Treating diarrhoea in emergency settings

The treatment of most cases of diarrhoea is essentially the treatment of dehydration and electrolyte disturbances - replacing the fluid and salts being lost. In global terms, ORS is arguably the most important medical discovery since penicillin.
Diarrhoeal diseases have long been recognised as leading causes of global illness and death and are the commonest cause of deaths among children. Medical estimates have calculated that diarrhoea will claim 92 million lives by 2025. During protracted war and conflict in particular, simple diarrhoeal diseases can often kill more people than the fighting itself, as communities are dislodged and existing healthcare services are thrown into chaos. Many of these deaths, which disproportionately affect those living in the developing world, are largely preventable. Coma and death Diarrhoea can be a result of infection from a variety of micro-organisms and causes a person to lose both water and electrolytes, leading to dehydration and electrolyte disturbances. As severity increases, internal organs start to fail, and the patient may go into a coma. Death from dehydration usually occurs when 10-15% of the total body weight is lost. In severe diarrhoea, such as that caused by cholera, this may take only a couple of hours. Nutritional status is often an important determinant of death. In children with vitamin A deficiency, for example, the risk of dying from a diarrhoeal disease increases by more than a fifth. Patients with AIDS are more susceptible to diarrhoeal illness and have a higher case fatality rate than those without AIDS. Recognising potential Médecins Sans Frontières is an independent emergency medical relief organisation that is currently responding to emergencies in more than 80 countries around the world. Because an epidemic of diarrhoeal disease is always a risk in an emergency situation, the charity ensures that its teams in the field are trained to respond. Refugees are often crowded together in conditions of poor hygiene and sanitation, and many cases of diarrhoea almost always occur. If cholera breaks out, for example, it may spread extremely fast. The key is for medical staff to be able to detect a potential epidemic and to be able to offer treatment quickly. Managing outbreak To manage an outbreak of diarrhoea effectively, humanitarian organisations must set up a sound system of logistics. Teams generally assume that they will have to deal with large numbers of dehydrated people and prepare themselves accordingly. Response to an epidemic includes the following elements:
  • Pre-positioning kits and supplies in regions prone to cholera
  • Building cholera treatment centres according to a tested design, and using them for staff intensive activities such as intravenous rehydration
  • Setting up adequate water supplies and sanitation facilities to limit contagion
  • Setting up decentralised oral rehydration centres, in which community health workers can treat mild cases as they occur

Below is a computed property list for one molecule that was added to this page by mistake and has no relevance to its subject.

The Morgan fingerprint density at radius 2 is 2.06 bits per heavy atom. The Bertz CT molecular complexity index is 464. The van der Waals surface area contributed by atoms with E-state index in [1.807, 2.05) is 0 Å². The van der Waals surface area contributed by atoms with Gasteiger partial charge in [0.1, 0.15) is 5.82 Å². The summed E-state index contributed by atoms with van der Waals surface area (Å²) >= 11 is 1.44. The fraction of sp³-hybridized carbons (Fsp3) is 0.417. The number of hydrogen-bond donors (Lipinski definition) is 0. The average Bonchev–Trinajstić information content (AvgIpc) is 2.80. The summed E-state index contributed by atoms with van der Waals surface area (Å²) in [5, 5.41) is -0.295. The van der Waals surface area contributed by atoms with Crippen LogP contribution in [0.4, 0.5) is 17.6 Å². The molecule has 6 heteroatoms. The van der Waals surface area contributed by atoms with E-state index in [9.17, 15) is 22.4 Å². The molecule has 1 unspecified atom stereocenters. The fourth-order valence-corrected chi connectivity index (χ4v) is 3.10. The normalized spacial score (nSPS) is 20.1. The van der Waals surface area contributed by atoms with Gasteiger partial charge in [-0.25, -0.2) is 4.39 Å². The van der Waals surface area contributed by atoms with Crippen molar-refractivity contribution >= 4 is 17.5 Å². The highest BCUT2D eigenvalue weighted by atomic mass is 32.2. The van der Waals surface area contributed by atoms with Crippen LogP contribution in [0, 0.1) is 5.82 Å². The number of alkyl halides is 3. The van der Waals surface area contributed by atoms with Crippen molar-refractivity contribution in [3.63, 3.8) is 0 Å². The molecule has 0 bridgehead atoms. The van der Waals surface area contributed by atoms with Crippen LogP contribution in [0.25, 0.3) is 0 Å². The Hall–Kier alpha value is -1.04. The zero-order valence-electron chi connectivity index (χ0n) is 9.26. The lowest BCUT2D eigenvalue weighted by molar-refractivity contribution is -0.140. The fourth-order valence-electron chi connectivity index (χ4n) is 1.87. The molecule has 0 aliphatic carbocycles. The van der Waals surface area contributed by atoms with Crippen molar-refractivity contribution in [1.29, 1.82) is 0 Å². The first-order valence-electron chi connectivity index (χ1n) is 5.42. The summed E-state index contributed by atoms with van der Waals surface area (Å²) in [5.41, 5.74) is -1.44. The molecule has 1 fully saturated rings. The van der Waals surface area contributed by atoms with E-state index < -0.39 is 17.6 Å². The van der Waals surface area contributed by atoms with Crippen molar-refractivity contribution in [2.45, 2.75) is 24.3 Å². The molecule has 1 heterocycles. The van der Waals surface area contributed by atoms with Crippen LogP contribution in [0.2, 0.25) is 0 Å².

• Educating mothers on how to use oral rehydration solution
  • Training community health workers to identify new serious cases and bring them forward for treatment
  • Ensuring that cholera kits contain all the equipment and supplies that a team needs to be able to start work immediately.
  • Oral rehydration solution The treatment of most cases of diarrhoea is essentially the treatment of dehydration and electrolyte disturbances - replacing the fluid and salts being lost. The standard treatment is oral rehydration solution (ORS). Each sachet contains a mixture of glucose and electrolytes (including sodium and potassium), and must be mixed with a litre of water. In global terms, ORS is arguably the most important medical discovery since penicillin. However, many patients, especially those with cholera, vomit so profusely that they cannot drink. These patients are therefore given intravenous fluids. Some patients who are losing fluids rapidly need a drip in each arm. The challenge for a doctor or nurse is to find a vein in a profoundly dehydrated patient; as a patient loses fluid their veins collapse. Patients with cholera or Shigella dysentery are usually given antibiotics to shorten the period of severe diarrhoea and improve their outcome. Treating serious cases requires a high degree of skill and experience. In most cholera outbreaks, teams are able to limit the case fatality rate to less than 1%. Access to water Inadequate availability of water for hygiene, lack of access to safe water, and consequent ingestion of dirty water are estimated to contribute to around 88% of deaths from diarrhoea globally. A billion people lack a basic water supply, prompting the United Nations last year to add unfettered access to clean water to its international covenant on economic, social, and cultural rights. BIOFOTO ASSOCIATES/SPL Adenovirus: another cause of diarrhoea Stopping the spread Because no vaccines are effective against any of the organisms that cause diarrhoea, the only way to prevent its spread is to interrupt the faecal-oral cycle of contagion. This is done by providing health information about washing hands, disposing of faeces, and protecting household water stocks. The logistical experts at Médecins Sans Frontières work with the community to ensure they have pit latrines - the minimum number required in an emergency situation is one for every 20 people - and adequate supplies of safe water, of which a person needs a minimum of 10 litres each day. Although basic guidelines and minimum standards for detecting and responding to epidemics of diarrhoea are well developed, the realities facing teams of doctors, nurses, and logisticians in an acute emergency are rarely so straightforward. Delivering high quality health care in such a context is often chaotic and difficult and poses considerable personal risk to medical staff. Working as a team is vital, and those involved must be prepared to think on their feet and work around the clock. Often the sheer numbers of patients involved can be overwhelming. Conflict and displacement In many acute emergencies, just gaining access to people affected and ensuring a humanitarian space in which to provide treatment is often hard, sometimes impossible. In recent fighting in the eastern part of the Democratic Republic of Congo, for example, hundreds of people fled towns and villages into the surrounding bush, where they spent many weeks without any access to healthcare facilities at all. Teams could not get access to those most at risk outside of the cities because of the heavy military presence in the region and ongoing insecurity. Similarly, in Liberia earlier this year, when conflict restarted in the capital, Monrovia, street fighting led to daily population movement in addition to the thousands of displaced people arriving in the capital. Although a total of 11,492 suspected cases of cholera were reported from January to August 2003, teams had evidence that this was just the tip of the iceberg and that people were not accessing healthcare facilities because of the fighting and insecurity. Epidemiological surveillance The priorities for health agencies in emergency settings are to remain vigilant and reactive to epidemics of diarrhoeal diseases in emergency settings. Good epidemiological surveillance is crucial to this process, as well as improving water supplies and sanitation facilities to prevent the spread of infection. Ensuring that humanitarian workers have a space in which to work and that affected populations have access to available treatment is vital if case fatality rates from these basic treatable diseases are to be kept to a minimum. Unfortunately, diarrhoea is a killer in so many settings. Poverty and ignorance of basic hygiene rather than conflict are likely to be the causes. For a list of most Humanitarian agencies, go to www.medicstravel.com Sally Hargreaves, medical journalist, Médecins Sans Frontières